From your experience, what is the most important thing that you learned about grief?
Ace Moloi: Grief is a lifetime companion. It never leaves us, especially as it relates to the loss of loved ones. We find different ways to express it, through alcohol, gym, busyness, sometimes church. What I have thus learnt, given the ubiquitous nature of grief, is that it matters a lot how we grieve. If we resort to dangerous means of grieving, we are only worsening the situation. Since we are in grief anyway, we might as well grieve well. Do something good. Bless others through our own mess.
In society we are expected to react a certain way when we have been struck by the death of a loved one. Many expect you to ball your eyes out and completely retreat from life, but I have learned that we process death differently. How do you deal with death?
Ace Moloi: I have become something of a stone when it comes to death. Many people died after my mother and I felt nothing in my heart. I am not sure if I do this intentionally or not. Death claimed the one person who was very close to my heart, so I have felt its sting at its sharpest and most piercing way. I am numb now.
My area of weakness, however, is seeing a sick person. I can’t stand hospitals and sickbeds.
Many people who have lost a parent at a young age find it hard to let go and trust life again. In your opinion, how does one begin to psychologically liberate themselves from such a haunting past and embrace the future?
Ace Moloi: Karl Marx teaches us that a beginner who has just learnt a new language cannot express themselves freely in it unless they let go of their mother tongue. This teaching, though meant for a revolution, is in fact instrumental in any healing process. Healing can only take place when a hurt person decisively and deliberately pursues it. Hurt is stubborn. Depression is like a demon that can only function in a body. It won’t voluntarily cast itself out. You have to wake up everyday with a clear aim to heal, to forget your mother tongue and embrace the future without your parent(s) or loved one.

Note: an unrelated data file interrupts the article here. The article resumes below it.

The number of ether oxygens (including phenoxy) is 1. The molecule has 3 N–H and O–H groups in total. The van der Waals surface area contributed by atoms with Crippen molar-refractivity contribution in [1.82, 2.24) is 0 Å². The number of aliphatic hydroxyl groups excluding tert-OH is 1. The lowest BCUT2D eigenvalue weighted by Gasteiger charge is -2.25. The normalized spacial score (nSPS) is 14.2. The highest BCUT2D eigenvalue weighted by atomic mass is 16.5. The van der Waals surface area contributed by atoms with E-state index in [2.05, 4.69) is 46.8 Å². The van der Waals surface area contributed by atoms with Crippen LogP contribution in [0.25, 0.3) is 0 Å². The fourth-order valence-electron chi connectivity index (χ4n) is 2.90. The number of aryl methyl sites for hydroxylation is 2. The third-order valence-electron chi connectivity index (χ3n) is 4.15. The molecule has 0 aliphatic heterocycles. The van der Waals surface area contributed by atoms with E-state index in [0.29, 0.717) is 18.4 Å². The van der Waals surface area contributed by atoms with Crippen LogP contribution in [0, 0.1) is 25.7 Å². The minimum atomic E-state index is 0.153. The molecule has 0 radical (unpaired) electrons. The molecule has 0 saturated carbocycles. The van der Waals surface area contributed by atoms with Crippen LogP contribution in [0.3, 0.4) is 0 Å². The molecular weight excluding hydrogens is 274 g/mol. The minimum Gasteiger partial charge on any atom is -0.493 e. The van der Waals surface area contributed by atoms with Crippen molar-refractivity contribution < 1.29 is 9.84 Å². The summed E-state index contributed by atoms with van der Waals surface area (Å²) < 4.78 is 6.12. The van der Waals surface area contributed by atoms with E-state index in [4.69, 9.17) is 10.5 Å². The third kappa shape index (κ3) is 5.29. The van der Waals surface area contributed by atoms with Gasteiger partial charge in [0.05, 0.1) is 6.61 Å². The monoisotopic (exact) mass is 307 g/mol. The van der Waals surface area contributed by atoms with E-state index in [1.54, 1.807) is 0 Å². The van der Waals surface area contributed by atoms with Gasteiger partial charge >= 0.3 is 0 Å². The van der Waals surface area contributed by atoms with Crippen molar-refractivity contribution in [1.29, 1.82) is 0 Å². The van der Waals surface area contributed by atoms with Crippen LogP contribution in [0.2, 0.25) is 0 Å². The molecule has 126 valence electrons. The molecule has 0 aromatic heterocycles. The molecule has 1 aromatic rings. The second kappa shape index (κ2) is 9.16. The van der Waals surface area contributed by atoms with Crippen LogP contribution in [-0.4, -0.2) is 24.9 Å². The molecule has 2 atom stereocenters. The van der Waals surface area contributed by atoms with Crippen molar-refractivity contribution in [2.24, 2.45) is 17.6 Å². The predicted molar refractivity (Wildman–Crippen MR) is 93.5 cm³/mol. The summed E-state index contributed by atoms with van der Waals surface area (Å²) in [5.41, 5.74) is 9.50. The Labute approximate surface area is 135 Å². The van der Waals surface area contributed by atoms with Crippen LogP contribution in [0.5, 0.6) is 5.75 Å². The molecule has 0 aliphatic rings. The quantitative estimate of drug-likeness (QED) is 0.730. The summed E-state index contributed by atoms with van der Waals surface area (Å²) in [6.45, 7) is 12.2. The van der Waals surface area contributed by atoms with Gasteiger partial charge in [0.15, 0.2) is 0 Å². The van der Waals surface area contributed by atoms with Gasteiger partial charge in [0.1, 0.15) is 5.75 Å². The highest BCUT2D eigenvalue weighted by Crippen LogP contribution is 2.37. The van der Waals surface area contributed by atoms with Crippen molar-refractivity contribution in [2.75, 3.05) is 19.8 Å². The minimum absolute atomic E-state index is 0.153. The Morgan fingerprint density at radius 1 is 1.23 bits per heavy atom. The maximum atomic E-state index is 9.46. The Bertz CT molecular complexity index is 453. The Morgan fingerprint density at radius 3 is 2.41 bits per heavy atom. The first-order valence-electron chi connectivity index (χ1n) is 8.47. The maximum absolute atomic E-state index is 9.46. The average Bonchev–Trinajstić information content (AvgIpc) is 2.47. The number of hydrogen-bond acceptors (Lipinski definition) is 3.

What would you say to someone who is currently in the inner depths of grief?
Ace Moloi: Your spirit yearns for a relationship with God. There are areas in your life which only God can touch. God is going to meet you at the limit of your efforts and lift you up into a new territory of hope. But you have to do something. You must initiate your own miracle. When you speak with a shaking voice, God will amplify it. When you take one step, He will multiply your pace. Do not compare yourself with other people, especially at a material level. You will depress yourself with other depressed people masked in smiles and outfits of the day. When you take care of your spiritual needs, everything else will fall into place.
Ace Molio was raised in Qwaqwa, Free State and is a media graduate from the University of Free State. He is a communicator, author and blogger.
Holding My Breath is available at all leading book stores.